Last week I wrote about constructing a framework for comparable safety research (CSR) to compliment the work being done with comparable effectiveness research (CER). Careful and continuous post-approval monitoring is vital to the evaluation of a drug’s safety profile, and with the proper framework and tools in place can be done quite easily.
A great example of what a CSR framework looks like can be found in our recent special report, The Comparative Safety of Type 2 Diabetes Medications.
By adding post-approval side effect data to the workflow, our analyses of Type 2 Diabetes Mellitus drugs suggest that:
1) Both GLP-1 and DPP-4 inhibitors (especially sitagliptin) have elevated associations with pancreatitis and pancreatic cancer, but neither class appears to have strong links to presumed renal and hepatic complications.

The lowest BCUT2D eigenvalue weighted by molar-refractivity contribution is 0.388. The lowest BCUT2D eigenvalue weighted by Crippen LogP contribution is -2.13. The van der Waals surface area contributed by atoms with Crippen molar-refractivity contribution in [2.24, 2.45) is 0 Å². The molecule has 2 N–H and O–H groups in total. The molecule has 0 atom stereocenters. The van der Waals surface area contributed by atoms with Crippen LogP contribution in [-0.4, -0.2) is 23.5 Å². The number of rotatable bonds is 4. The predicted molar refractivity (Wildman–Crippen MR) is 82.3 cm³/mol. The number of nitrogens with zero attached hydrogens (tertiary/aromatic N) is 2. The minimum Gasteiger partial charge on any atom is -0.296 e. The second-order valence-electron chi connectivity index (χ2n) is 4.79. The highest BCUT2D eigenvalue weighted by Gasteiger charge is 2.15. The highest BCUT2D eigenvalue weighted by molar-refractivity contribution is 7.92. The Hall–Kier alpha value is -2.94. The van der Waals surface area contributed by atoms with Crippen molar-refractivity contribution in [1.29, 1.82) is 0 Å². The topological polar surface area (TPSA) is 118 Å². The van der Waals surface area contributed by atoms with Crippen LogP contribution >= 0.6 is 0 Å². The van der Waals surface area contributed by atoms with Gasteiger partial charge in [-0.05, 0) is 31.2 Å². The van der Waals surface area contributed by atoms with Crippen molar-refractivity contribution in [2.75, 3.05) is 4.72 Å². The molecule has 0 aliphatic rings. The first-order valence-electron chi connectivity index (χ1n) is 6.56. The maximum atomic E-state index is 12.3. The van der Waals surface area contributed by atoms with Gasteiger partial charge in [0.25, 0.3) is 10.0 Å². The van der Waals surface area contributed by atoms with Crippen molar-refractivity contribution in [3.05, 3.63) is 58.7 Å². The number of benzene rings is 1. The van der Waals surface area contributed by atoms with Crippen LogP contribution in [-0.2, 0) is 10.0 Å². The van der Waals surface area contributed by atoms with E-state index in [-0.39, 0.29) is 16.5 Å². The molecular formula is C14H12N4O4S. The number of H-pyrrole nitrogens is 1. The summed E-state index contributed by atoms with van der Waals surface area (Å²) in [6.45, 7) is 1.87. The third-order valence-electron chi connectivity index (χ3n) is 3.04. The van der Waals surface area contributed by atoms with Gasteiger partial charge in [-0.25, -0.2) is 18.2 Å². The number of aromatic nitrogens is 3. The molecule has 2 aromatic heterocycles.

2) Bydureon may be a safer choice within the GLP-1 inhibitor class.
3) DPP-4 inhibitors may be linked to more serious side effects than is widely believed, with Nesina of particular concern.
4) SLGT2 inhibitors are, as expected, associated with elevated urinary infection risks but may also be linked to more serious events.
CSR can be used in virtually all aspects of the P&T process. Whether making evidence based decisions on new drugs to market like GlaxoSmithKline’s (GSK) drug albiglutide (now called Tanzeum) that was just approved this week, or doing regular class reviews, CSR will provide for a systematic process for assessing a drugs comparable safety.
To learn how you can easily apply CSR into your workflow, sign up for a 7-day free trial of AdverseEvents Explorer.
To see all of the data, conclusions, and the framework used to evaluate the Diabetes drugs, download our Special Report, The Comparative Safety of Type 2 Diabetes Medications.
Executive Vice President